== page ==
Since launching her brand in 2016, occasion-wear and athleisure designer Lesley Hampton has become known not only for her creative work but also for her advocacy around mental health and body positivity issues. With Anishinaabe and Mohawk heritage, she is also an important Indigenous face in the Canadian fashion landscape. Hampton, who has lived in Australia, Indonesia and various cities across Canada, is now based in Toronto, and in addition to showcasing her wares at Toronto Fashion Week this year also displayed her work at the city’s first Indigenous Fashion Week in 2018. Her outspoken nature has garnered as much attention as her eye-catching evening garments and she recently shared her thoughts on cultural appropriation and inclusivity with The Globe and Mail.
In your bio, you describe yourself as a third-culture kid. Can you explain what that means and how it informs your designs and your brand?
I define myself that way because I’m of one culture but I grew up internationally, so I grew up in many different cultures. It’s kind of an international student phrase. … It means you’re of one culture but within another culture and then that almost becomes another culture in itself. I’m of Indigenous descent, but my mom was adopted so we didn’t – and she didn’t – grow up in that culture at all. We didn’t have that connection as much.
The school that I went to in Australia was very typically outback Australia, very country. I felt different because I wasn’t white and I had this “American” accent. I felt segregated. And then transitioning from that to an international school – everyone was the odd man out. Because of that, we all felt really included and like a community. I relate that to my fashion design because fashion very much has that segregation aspect, if you allow it to. I didn’t want anyone to feel left out who had a different body shape or skin colour or different height; all those things that make you feel like you’re not invited into the fashion industry. I didn’t like that at all. I chose to make my brand so inclusive and so diverse in order to break those stigmas down.
How much do you see yourself as a designer and how much, if at all, do you feel like you’re an advocate or activist, or someone who has to speak for one or more groups who aren’t being included by the industry? Does it ever get exhausting having to wear these different hats?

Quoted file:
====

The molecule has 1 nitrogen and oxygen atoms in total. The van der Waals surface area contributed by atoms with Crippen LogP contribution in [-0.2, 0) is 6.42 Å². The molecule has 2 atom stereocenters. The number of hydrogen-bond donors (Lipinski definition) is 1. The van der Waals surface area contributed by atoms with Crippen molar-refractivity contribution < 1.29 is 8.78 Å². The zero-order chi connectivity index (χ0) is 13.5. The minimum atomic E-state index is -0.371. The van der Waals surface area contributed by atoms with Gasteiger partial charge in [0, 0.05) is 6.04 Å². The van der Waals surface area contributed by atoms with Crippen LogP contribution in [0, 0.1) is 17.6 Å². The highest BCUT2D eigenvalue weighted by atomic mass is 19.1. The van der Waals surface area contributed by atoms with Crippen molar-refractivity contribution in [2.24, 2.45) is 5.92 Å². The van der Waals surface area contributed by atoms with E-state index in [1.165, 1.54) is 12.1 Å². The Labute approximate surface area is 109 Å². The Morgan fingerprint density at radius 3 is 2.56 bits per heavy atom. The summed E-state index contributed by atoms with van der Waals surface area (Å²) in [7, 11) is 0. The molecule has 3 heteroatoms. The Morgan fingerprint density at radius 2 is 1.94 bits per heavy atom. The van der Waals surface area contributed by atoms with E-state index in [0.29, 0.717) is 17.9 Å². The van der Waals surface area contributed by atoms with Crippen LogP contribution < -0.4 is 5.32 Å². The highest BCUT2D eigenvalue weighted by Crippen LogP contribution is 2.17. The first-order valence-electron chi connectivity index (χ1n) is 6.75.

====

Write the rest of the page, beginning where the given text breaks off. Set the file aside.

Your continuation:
I think designers these days have to wear all the hats. I do think that people are more interested in my brand because of my upbringing and the messaging and the conceptual basis that I bring forward. I would definitely say I consider myself an activist for body positivity, mental health awareness and as a representation of Indigeneity in the fashion industry as well. I wouldn’t say it’s exhausting, but it’s definitely something that maybe a male white designer wouldn’t have to deal with as much. I’ve spoken to some and I ask them, have you ever gotten the question “How does your skin colour or your background affect your designs?” because that’s a question I get a lot. And they’re like, no, I’ve never been asked that. I find that really interesting. And as I grew within the industry, I got asked that question a lot more.
I get a lot of messages from people congratulating me for putting other Indigenous artists on the map. At my fall/winter 2019 fashion show in February, I brought on two designers who are Indigenous, as well as Manitobah Mukluks, to accessorize my show; it established presence at such a commodity-based fashion show and I really wanted to make it authentic as an Indigenous brand.
You also did an extended-sizes athletic collection. What is it like to be part of a sort of “rebranding” of what it means to be fit and healthy?
It stemmed from the conversation around the evening-wear brand. I would always say, if the runway is fantasy, why can’t the fantasy be comfortable in your own skin? And more confident? That progressed into wanting to do an athleisure collection, one reason being that I only wear leggings and sweaters and wanted a more comfortable brand for myself. There was definitely a lack of size diversity whenever I would go shopping for workout clothes. It’s very much about figuring out what being body positive means to you as an individual, and not like, the Instagram term for it, because there might be people who have different struggles with their bodies. It was a conversation I wanted to start within the fashion industry and to see where it goes. The majority of my sales are XL and above.
Let’s talk about people who aren’t from an Indigenous background but who are interested in wearing your brand.
I wouldn’t say my brand is trying to replicate Indigenous dress; it’s pretty much just designs I find interesting and its Indigenous design because I’m creating it. Depending on the season, I do pull from powwow ceremonial outfits and such, but it’s not consistent. But, the difference between cultural appropriation and appreciation is something that’s not discussed enough.
Let’s discuss it.
If you’re putting money into an Indigenous brand and you’re not Indigenous, you’re still supporting that person and community; that’s appreciation. But putting on a headdress for a music festival or Victoria Secret runway show – it’s not an Indigenous company releasing that for you to wear. It’s colonization and people thinking it’s okay to take from [the culture]. If you’re supporting the right people – if you’re supporting beadwork made by an Indigenous person and not beadwork made with a stolen design and that’s made in China – then you’re able to tell that story and share that company and really push more authentic thinking.